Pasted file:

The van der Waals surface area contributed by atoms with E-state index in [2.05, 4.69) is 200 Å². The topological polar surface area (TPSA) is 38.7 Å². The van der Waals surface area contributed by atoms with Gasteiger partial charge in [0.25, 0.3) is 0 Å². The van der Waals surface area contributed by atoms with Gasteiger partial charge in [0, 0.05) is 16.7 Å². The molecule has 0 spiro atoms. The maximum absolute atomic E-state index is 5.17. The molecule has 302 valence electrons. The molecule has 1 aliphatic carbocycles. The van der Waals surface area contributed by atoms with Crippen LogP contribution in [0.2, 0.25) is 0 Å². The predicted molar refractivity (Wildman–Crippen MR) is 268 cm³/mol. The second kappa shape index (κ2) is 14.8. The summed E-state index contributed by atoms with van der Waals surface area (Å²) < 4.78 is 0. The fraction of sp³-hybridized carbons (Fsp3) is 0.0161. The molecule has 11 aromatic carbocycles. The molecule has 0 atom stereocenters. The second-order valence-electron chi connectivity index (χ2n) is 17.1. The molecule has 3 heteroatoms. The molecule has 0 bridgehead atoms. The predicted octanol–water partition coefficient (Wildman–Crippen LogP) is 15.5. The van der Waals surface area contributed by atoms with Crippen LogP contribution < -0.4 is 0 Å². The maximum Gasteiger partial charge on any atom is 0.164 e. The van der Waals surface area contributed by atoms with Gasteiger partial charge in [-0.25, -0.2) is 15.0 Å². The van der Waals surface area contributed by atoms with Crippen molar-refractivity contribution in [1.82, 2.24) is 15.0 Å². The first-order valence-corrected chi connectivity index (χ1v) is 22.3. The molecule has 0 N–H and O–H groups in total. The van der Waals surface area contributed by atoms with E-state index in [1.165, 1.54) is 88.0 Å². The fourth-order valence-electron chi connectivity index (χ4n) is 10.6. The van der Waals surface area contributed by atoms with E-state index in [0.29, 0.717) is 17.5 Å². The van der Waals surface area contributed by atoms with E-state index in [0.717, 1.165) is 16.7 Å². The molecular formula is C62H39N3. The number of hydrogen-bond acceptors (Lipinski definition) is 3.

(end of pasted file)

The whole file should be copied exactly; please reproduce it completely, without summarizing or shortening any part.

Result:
The van der Waals surface area contributed by atoms with E-state index in [2.05, 4.69) is 200 Å². The topological polar surface area (TPSA) is 38.7 Å². The van der Waals surface area contributed by atoms with Gasteiger partial charge in [0.25, 0.3) is 0 Å². The van der Waals surface area contributed by atoms with Gasteiger partial charge in [0, 0.05) is 16.7 Å². The molecule has 0 spiro atoms. The maximum absolute atomic E-state index is 5.17. The molecule has 302 valence electrons. The molecule has 1 aliphatic carbocycles. The van der Waals surface area contributed by atoms with Crippen LogP contribution in [0.2, 0.25) is 0 Å². The predicted molar refractivity (Wildman–Crippen MR) is 268 cm³/mol. The second kappa shape index (κ2) is 14.8. The summed E-state index contributed by atoms with van der Waals surface area (Å²) < 4.78 is 0. The fraction of sp³-hybridized carbons (Fsp3) is 0.0161. The molecule has 11 aromatic carbocycles. The molecule has 0 atom stereocenters. The second-order valence-electron chi connectivity index (χ2n) is 17.1. The molecule has 3 heteroatoms. The molecule has 0 bridgehead atoms. The predicted octanol–water partition coefficient (Wildman–Crippen LogP) is 15.5. The van der Waals surface area contributed by atoms with Crippen LogP contribution < -0.4 is 0 Å². The maximum Gasteiger partial charge on any atom is 0.164 e. The van der Waals surface area contributed by atoms with Gasteiger partial charge in [-0.25, -0.2) is 15.0 Å². The van der Waals surface area contributed by atoms with Crippen molar-refractivity contribution in [1.82, 2.24) is 15.0 Å². The first-order valence-corrected chi connectivity index (χ1v) is 22.3. The molecule has 0 N–H and O–H groups in total. The van der Waals surface area contributed by atoms with E-state index in [1.165, 1.54) is 88.0 Å². The fourth-order valence-electron chi connectivity index (χ4n) is 10.6. The van der Waals surface area contributed by atoms with E-state index in [0.29, 0.717) is 17.5 Å². The van der Waals surface area contributed by atoms with E-state index in [0.717, 1.165) is 16.7 Å². The molecular formula is C62H39N3. The number of hydrogen-bond acceptors (Lipinski definition) is 3.